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[ox-en] an idea looking for a home


I've had an idea in my head for the last few years that have been
looking for a home.  When I've shared them with friends, mostly they
just give me a blank stare.  I saw the /. article and decided to vent on
this list, see if I've found some compatriots.

I started playing with Linux in '97 (whenever Redhat 5.0 was around) and
it felt like a whole new world was at my finger tips.  I read 'The
cathedral..' by RS and found it almost profound and striking: here was a
human productivity model that was almost like cold fusion (if only it
worked), unlimited energy was available, and it *did* work.  The part
that sticks in my head is what I call (apologies to un-cited references)
the 'one out of N principal': whatever the task, no matter how trivial,
unpleasant or difficult, one out of N people will gladly do the job for
free.  If it's a really dirty job, N is very large.  If it's merely a
hard job N is smaller.  If it's kind of interesting and useful, N is
pretty small.

Most non-geeks don't understand the amazing potential of distributed
collaboration so I thought of starting a project that non-geeks could
get into, that would produce a noticeable result.  The flashy result
would get peoples attention and serve to educate a wide audience about
the power of distributed collaboration.  Since I wanted N to be very
small, the project would have to involve something that everybody did or
at least everybody would be interested in the result.  I came up with
(drum roll) drinking water quality.  Everybody drink water, everybody
knows that water quality around the world is declining but most people
aren't motivated to generate political pressure on the subject.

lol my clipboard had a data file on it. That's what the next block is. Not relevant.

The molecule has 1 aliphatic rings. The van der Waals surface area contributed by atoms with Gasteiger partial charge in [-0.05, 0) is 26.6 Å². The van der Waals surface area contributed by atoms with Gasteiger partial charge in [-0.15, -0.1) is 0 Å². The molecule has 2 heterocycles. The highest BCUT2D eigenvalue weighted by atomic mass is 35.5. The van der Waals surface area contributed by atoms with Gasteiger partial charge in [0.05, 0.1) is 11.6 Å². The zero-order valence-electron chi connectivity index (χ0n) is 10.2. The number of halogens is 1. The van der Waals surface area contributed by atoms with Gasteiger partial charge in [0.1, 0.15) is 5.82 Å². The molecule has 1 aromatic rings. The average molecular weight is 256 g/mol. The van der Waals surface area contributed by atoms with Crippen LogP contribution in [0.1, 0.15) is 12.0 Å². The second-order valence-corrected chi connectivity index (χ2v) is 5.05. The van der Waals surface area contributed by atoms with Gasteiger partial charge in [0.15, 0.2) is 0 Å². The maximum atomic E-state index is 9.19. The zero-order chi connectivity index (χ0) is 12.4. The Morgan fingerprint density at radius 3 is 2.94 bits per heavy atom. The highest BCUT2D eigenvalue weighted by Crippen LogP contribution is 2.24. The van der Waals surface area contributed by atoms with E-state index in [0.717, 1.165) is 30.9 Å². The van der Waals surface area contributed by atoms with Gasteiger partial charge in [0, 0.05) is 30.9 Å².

The project would consist of a website describing a simple water quality
test you can do at home or maybe a middle school science lab, say lead
content (of course the particular test would have to be carefully
chosen) and a reporting/display facility.  Drinking water fanatics (I'd
guess about 1 out of 10,000) people would take monthly local samples,
submit the results and then look at pretty colored data maps.

Here's what I'd hope would happen:

- people in provence 'A' would see that even though their water quality
meets legal standards, it's still worse than the water in provence 'B'. 
They'd do something about it.

- people in provence 'C' would find out that their water does not meet
legal standards and they'd do something about it.

- people in provence 'D' would notice a local failure in the water
system before local authorities do, or before authorities do something
about the problem and pressure for a quicker fix.

- people in provence 'E' would notice that while their water quality is
generally OK, during spring run-off the quality drops briefly. 
Investigation reveals a previously unmapped toxic dump that's only a
problem part of the year.

The last scenario is the big pay off: a bunch of high school kids,
retired citizens or whoever, working for fun in their spare time,
discover a toxic mess that the entire federal system missed.  If the
federal government tried to build a 'real time', cross border water
monitoring system, it would take years and billions of $ but some
volunteers did it for fun.

If this worked, people would realize that much of the services provided
by government can be done by interested volunteers.  Other projects
mimic and evolve.  Taxes go down.  Community spirit grows and flows
across borders.  Productivity goes up.  Utopia is upon us. :)

Comments, questions?

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